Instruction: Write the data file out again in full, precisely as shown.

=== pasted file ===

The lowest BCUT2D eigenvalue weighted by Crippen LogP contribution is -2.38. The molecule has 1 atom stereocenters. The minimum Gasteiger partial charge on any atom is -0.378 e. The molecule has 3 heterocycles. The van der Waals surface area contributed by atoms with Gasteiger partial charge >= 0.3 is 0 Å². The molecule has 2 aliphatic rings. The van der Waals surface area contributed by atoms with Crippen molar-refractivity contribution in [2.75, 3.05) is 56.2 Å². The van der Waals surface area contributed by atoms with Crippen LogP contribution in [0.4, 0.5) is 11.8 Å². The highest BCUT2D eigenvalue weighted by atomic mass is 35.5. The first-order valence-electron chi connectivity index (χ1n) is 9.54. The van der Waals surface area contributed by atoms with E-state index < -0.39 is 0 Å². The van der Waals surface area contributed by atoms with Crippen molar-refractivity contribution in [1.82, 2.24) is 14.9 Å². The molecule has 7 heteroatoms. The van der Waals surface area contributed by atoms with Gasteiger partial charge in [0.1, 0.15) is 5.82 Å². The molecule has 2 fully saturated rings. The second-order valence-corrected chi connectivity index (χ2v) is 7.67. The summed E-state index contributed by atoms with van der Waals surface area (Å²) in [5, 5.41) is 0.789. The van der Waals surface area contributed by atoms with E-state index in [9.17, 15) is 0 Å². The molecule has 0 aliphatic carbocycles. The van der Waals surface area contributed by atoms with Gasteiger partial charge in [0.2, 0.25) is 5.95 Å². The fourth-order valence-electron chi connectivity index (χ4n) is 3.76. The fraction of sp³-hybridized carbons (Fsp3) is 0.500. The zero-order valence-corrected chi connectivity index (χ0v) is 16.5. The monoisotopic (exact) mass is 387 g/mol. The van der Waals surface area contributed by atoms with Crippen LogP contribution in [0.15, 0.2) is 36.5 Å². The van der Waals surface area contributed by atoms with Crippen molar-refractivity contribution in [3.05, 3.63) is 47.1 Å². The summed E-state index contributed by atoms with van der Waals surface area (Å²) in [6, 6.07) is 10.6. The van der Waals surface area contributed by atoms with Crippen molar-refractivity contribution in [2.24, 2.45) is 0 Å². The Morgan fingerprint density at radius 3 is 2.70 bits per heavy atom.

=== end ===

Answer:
The lowest BCUT2D eigenvalue weighted by Crippen LogP contribution is -2.38. The molecule has 1 atom stereocenters. The minimum Gasteiger partial charge on any atom is -0.378 e. The molecule has 3 heterocycles. The van der Waals surface area contributed by atoms with Gasteiger partial charge >= 0.3 is 0 Å². The molecule has 2 aliphatic rings. The van der Waals surface area contributed by atoms with Crippen molar-refractivity contribution in [2.75, 3.05) is 56.2 Å². The van der Waals surface area contributed by atoms with Crippen LogP contribution in [0.4, 0.5) is 11.8 Å². The highest BCUT2D eigenvalue weighted by atomic mass is 35.5. The first-order valence-electron chi connectivity index (χ1n) is 9.54. The van der Waals surface area contributed by atoms with E-state index < -0.39 is 0 Å². The van der Waals surface area contributed by atoms with Crippen molar-refractivity contribution in [1.82, 2.24) is 14.9 Å². The molecule has 7 heteroatoms. The van der Waals surface area contributed by atoms with Gasteiger partial charge in [0.1, 0.15) is 5.82 Å². The molecule has 2 fully saturated rings. The second-order valence-corrected chi connectivity index (χ2v) is 7.67. The summed E-state index contributed by atoms with van der Waals surface area (Å²) in [5, 5.41) is 0.789. The van der Waals surface area contributed by atoms with E-state index in [9.17, 15) is 0 Å². The molecule has 0 aliphatic carbocycles. The van der Waals surface area contributed by atoms with Gasteiger partial charge in [0.2, 0.25) is 5.95 Å². The fourth-order valence-electron chi connectivity index (χ4n) is 3.76. The fraction of sp³-hybridized carbons (Fsp3) is 0.500. The zero-order valence-corrected chi connectivity index (χ0v) is 16.5. The monoisotopic (exact) mass is 387 g/mol. The van der Waals surface area contributed by atoms with Crippen LogP contribution in [0.15, 0.2) is 36.5 Å². The van der Waals surface area contributed by atoms with Crippen molar-refractivity contribution in [3.05, 3.63) is 47.1 Å². The summed E-state index contributed by atoms with van der Waals surface area (Å²) in [6, 6.07) is 10.6. The van der Waals surface area contributed by atoms with Crippen molar-refractivity contribution in [2.24, 2.45) is 0 Å². The Morgan fingerprint density at radius 3 is 2.70 bits per heavy atom.